For nearly a year now, American healthcare workers have seen many stages of the COVID-19 virus: waves of the deadly infection; patterns of few patients at all in their hospitals, then packed emergency departments.
Clinicians, like non-healthcare workers, have masked up, washed their hands a thousand extra times, avoided fun activities and family gatherings, and simply conducted life differently in 2020. In some cases, they’ve stayed completely away from their own immediate families, in hopes of not inadvertently spreading the dangerous disease to the people they love most.
And yet, clinicians keep giving more.
A few weeks ago, a call was put out to USACS clinicians to ramp up staffing at a partner Adventist HealthCare site in Takoma Park, Maryland – a facility that was designated as one of three ‘overflow’ sites by Maryland Governor Larry Hogan. It has been operational since April, but needs to be running at full capacity now. When fully operational, it will feature an outpatient infusion center for COVID patients, as well as have 125 inpatient beds and a 16-bed Intensive Care Unit.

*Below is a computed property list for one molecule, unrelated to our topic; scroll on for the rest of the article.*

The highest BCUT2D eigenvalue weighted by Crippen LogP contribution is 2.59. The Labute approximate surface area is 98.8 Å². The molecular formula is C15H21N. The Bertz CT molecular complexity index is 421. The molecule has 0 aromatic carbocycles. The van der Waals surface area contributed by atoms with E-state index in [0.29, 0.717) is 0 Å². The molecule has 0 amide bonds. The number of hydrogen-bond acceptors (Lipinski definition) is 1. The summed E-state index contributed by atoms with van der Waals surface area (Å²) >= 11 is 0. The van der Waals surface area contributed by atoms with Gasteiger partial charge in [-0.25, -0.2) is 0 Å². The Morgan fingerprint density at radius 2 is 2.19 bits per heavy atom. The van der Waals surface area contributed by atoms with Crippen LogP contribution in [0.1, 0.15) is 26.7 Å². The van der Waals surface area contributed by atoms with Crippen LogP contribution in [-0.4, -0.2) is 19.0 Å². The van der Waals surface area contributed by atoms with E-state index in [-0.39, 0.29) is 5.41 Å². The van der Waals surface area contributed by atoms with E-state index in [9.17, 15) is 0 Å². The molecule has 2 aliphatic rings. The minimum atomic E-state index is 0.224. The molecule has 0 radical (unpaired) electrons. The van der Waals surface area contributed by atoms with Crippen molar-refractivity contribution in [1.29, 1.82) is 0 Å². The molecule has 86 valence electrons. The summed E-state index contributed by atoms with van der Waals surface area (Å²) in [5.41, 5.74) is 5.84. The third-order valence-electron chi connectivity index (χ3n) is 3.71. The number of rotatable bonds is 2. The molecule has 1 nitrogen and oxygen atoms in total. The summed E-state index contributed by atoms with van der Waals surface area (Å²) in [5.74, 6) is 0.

“The response has been phenomenal,” said IAC System Director Amit Kalaria, one of several who has worked tirelessly to get the facility up and running. “We’ve received 75 applications already just from USACS physicians and APPs alone. They will get their emergency credentials and be on their way. In April, we were managing the coronavirus with local providers from the regional area, but we’ve surpassed that now.”
The number of patients – especially those who need hospitalization – keeps growing. Adventist HealthCare has stepped in to deliver top tier healthcare throughout the region and added several more hospitals this year; and its US Acute Care Solutions partner has grown right along with it. USACS is now the sole Integrated Acute Care (IAC) system solution to all three Adventist HealthCare hospitals in Maryland.
“It’s been a busy few weeks, with boots on the ground,” said Dr. Kalaria. “We’re doing everything we can to help support the patients and the community during this difficult time.”